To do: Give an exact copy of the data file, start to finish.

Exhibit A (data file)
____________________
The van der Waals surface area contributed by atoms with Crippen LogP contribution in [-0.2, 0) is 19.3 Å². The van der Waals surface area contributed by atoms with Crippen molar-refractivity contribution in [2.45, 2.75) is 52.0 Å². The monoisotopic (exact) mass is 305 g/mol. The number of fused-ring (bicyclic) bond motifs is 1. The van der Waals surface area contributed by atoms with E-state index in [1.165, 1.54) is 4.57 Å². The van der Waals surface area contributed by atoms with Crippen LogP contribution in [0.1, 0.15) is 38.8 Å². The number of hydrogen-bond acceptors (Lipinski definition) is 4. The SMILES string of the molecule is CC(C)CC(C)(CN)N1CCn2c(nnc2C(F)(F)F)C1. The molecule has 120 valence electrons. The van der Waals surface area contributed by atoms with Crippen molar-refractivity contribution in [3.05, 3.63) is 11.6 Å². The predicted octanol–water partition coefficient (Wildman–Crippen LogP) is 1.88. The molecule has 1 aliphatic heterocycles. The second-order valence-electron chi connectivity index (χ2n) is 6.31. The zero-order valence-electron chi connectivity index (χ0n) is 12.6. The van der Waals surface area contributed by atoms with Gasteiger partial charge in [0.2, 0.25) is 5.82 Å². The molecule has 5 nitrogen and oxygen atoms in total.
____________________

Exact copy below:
The van der Waals surface area contributed by atoms with Crippen LogP contribution in [-0.2, 0) is 19.3 Å². The van der Waals surface area contributed by atoms with Crippen molar-refractivity contribution in [2.45, 2.75) is 52.0 Å². The monoisotopic (exact) mass is 305 g/mol. The number of fused-ring (bicyclic) bond motifs is 1. The van der Waals surface area contributed by atoms with E-state index in [1.165, 1.54) is 4.57 Å². The van der Waals surface area contributed by atoms with Crippen LogP contribution in [0.1, 0.15) is 38.8 Å². The number of hydrogen-bond acceptors (Lipinski definition) is 4. The SMILES string of the molecule is CC(C)CC(C)(CN)N1CCn2c(nnc2C(F)(F)F)C1. The molecule has 120 valence electrons. The van der Waals surface area contributed by atoms with Crippen molar-refractivity contribution in [3.05, 3.63) is 11.6 Å². The predicted octanol–water partition coefficient (Wildman–Crippen LogP) is 1.88. The molecule has 1 aliphatic heterocycles. The second-order valence-electron chi connectivity index (χ2n) is 6.31. The zero-order valence-electron chi connectivity index (χ0n) is 12.6. The van der Waals surface area contributed by atoms with Gasteiger partial charge in [0.2, 0.25) is 5.82 Å². The molecule has 5 nitrogen and oxygen atoms in total.